In sports like tennis, baseball, or golf, there is such a thing as a “sweet spot” – the area on the racket, bat, or club where hitting the ball will have maximum impact. At the same time, the shock of the impact is minimal – so the athlete doesn’t even feel a vibration when she hits the ball.
Great results, with a minimum impact on the player.
So, is there a “sweet spot” when it comes to our choice of jobs and careers, too? (While I’m the last person who could be considered a sports buff, I do appreciate a good sports analogy!)
I think your job or career “sweet spot” is at the intersection of your answers to the following three questions:
- What brings you joy? What are you so passionate about and fascinated by that you want to eat/sleep/breathe this area of interest, idea, cause, or issue?
- What are you great at? What are the things that you do outstandingly well? What activities have you noticed come easily to you?
- What will people pay you (enough) to do? What marketable skills and abilities do you have that will earn you however much you feel is “enough.” (Note that your definition of “enough” will change at different points in your life.)
A helpful way to visualize it is as a Venn diagram of overlapping circles. By the way, this concept is based on the work of Jim Collins in his now-classic book on organizations, “Good to Great,” and has since been riffed on by many others.
If you’re struggling to figure out what kind of job is the best fit for you, or even if you are pretty content at work but would like a career tune-up, I encourage you to answer these questions for yourself and find your sweet spot. I’ve developed a handy worksheet that will help you do that – download it here.
For me, the sweet spot is helping international development professionals and expats get clear about what’s next in their careers and lives. I do sometimes coach people who work in other fields, yet I feel drawn to work with international development professionals. It allows me to blend my twin interests in international development and personal/career development. And what can I say, many of the people I’ve met in international development are some of the most interesting, admirable, enjoyable, and inspiring people – why wouldn’t I want to hang out with them? It also feels great to use my skills and strengths to do this work in a way that feels natural and fun – through one-on-one coaching, group facilitation, and writing. The fact that my clients seem to value my work with them is gratifying, humbling, and fulfilling.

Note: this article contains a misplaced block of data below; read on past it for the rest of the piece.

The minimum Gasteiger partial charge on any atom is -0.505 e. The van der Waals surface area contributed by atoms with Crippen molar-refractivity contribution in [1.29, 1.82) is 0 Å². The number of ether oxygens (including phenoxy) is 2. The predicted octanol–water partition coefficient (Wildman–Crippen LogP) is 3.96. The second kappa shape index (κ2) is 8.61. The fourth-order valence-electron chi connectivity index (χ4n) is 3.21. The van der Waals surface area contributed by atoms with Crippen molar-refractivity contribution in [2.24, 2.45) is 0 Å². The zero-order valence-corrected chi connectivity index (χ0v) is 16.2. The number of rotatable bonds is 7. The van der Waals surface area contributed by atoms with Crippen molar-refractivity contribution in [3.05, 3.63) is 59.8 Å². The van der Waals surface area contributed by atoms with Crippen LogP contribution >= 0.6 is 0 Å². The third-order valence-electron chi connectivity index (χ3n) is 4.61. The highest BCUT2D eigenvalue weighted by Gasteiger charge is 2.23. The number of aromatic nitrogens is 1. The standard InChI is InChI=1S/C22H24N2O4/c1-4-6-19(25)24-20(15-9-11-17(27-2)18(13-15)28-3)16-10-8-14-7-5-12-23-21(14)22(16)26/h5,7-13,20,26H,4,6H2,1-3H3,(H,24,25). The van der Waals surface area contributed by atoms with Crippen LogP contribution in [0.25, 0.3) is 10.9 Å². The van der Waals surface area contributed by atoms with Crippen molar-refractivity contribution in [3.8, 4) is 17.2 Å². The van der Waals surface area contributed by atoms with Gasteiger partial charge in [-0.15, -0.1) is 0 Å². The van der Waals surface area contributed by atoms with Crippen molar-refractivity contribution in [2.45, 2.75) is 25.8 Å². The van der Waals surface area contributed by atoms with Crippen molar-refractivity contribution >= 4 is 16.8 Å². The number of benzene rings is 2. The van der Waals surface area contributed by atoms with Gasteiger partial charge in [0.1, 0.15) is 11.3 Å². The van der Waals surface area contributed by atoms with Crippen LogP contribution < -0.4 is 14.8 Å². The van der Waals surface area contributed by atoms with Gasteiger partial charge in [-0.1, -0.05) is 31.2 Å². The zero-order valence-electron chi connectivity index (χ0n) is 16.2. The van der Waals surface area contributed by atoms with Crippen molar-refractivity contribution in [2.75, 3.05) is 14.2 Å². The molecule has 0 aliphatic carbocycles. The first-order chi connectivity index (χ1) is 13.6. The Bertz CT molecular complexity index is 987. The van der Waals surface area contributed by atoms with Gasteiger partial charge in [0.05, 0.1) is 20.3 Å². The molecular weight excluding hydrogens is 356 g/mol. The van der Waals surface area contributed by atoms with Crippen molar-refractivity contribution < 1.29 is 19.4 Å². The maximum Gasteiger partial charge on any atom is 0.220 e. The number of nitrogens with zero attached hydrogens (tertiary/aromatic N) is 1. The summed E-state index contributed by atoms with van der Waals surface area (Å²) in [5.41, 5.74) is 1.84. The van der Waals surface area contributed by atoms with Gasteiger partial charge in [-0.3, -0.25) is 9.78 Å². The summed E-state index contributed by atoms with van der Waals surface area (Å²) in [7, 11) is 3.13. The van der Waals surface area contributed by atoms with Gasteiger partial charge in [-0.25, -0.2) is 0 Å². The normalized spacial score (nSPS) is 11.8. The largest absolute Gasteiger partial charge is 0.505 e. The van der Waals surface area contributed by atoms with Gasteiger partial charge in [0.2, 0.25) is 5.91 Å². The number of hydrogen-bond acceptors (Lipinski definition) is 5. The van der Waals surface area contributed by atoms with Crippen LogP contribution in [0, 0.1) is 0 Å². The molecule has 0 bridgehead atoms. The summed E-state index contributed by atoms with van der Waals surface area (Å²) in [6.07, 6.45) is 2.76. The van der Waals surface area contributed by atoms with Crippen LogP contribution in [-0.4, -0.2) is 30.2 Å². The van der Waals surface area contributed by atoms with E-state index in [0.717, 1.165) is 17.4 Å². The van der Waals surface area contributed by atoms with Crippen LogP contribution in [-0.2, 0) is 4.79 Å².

We talk about the sweet spot in the “What’s Next?” group coaching program. (In fact, the worksheet I’m sharing here is adapted from the program.) Group members typically find this exercise very helpful in illuminating potential next steps in their career.
If you’re feeling stuck in your career and would like to get clear about what’s next, I invite you to consider joining our newly forming “What’s Next?” online group. Registration is open through September 12. Details can be found here.
If you’d like to hear more about the program, ask questions, and get a feel for the online group experience, join me for a free 30-minute call on Wednesday, September 5 at 8:30 pm Eastern (US), which is Thursday, September 6 at 8:30 am Singapore/Manila time (GMT+8). You can call in directly from Skype. Sign up below to register for the call (which will also put you on on the list to obtain a recording of the call if you can’t make it live). I look forward to speaking with you!
Tennis image courtesy of Michael Duxbury.
“Sweet spot” Venn diagram courtesy of Shana Montesol Johnson‘s fledgling graphics skills.